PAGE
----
Circe (pronounced /ˈsɜrsiː/; Greek Κίρκη Kírkē “falcon”):
And yet, when others came to the palace of Circe, they also saw many beasts, but of the regular kind, that is, such as lions, bears and wolves, which however, acted as domesticated animals, showing their kindness by wagging their tails. Some say that these were actually the drugged victims of Circe. This power displays her ability to control the wild and potentially dangerous forces of the natural world. In her possession of the beasts, she does not dominate them by force, rather she controls her victims, man and beast alike, to which Odysseus feels ‘oppressed’.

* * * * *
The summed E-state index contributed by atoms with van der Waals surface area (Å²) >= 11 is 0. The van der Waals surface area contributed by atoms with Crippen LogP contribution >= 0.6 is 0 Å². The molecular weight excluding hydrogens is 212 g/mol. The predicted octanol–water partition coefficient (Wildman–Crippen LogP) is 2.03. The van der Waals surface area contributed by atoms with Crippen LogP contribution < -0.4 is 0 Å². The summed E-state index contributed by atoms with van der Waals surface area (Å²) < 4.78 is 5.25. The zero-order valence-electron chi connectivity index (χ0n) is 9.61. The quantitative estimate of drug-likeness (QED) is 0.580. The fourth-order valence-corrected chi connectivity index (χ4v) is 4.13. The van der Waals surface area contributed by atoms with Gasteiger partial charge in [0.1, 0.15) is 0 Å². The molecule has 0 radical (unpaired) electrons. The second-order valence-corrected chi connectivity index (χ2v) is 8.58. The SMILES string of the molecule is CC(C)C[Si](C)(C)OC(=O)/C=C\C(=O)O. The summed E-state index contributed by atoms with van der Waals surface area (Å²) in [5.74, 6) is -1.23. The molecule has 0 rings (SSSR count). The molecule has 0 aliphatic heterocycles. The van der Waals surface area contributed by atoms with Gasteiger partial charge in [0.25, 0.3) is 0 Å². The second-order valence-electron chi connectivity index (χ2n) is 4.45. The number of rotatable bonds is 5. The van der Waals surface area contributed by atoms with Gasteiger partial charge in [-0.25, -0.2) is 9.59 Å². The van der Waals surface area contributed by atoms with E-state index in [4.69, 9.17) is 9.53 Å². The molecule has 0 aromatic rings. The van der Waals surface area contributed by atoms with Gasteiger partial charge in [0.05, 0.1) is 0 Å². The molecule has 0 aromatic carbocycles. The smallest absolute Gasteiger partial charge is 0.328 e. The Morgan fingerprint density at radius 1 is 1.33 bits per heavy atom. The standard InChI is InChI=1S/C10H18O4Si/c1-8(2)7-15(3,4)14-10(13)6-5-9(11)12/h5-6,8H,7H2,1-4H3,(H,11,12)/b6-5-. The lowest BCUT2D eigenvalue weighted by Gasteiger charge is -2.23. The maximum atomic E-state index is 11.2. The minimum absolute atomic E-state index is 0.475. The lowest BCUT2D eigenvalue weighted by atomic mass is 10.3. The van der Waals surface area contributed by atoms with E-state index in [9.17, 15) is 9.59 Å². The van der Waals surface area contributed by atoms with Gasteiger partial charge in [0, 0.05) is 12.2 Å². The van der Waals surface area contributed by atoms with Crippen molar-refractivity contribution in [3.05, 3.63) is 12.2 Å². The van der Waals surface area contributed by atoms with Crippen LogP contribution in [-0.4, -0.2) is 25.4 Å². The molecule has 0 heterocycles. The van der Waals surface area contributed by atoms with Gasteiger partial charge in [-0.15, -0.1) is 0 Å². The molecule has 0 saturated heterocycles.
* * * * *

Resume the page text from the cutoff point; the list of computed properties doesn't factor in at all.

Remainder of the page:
The image above crossed my path this evening and I immediately thought, “Strength.” Not just because of the image of a woman and a lion, but because of the mythology surrounding Circe, especially that found in Homer’s “Odyssey.” When questioned on her habit of transforming her guests into various wild animals, Circe professes that she merely gives men their true forms, as the beasts they are. Once transfigured, the men/beasts are then subject to her will. I see this as a wonderful metaphor for the Strength card:
“Amazed, the Fool asks her, ‘How did you do that?’ One hand on the lion’s mane, she answers, ‘Will power. Any beast, no matter how wild, will back down before a superior will.’ At that moment, the Maiden meets the Fool’s eyes; though saintly and young, her look is knowing and filled with great power. ‘Likewise,’ she says to him, ‘there are many unworthy impulses inside us. It is not wrong to have them. But it is wrong to let them control us. We are human, not beast, and we can command such energy, use them for higher purposes.’ “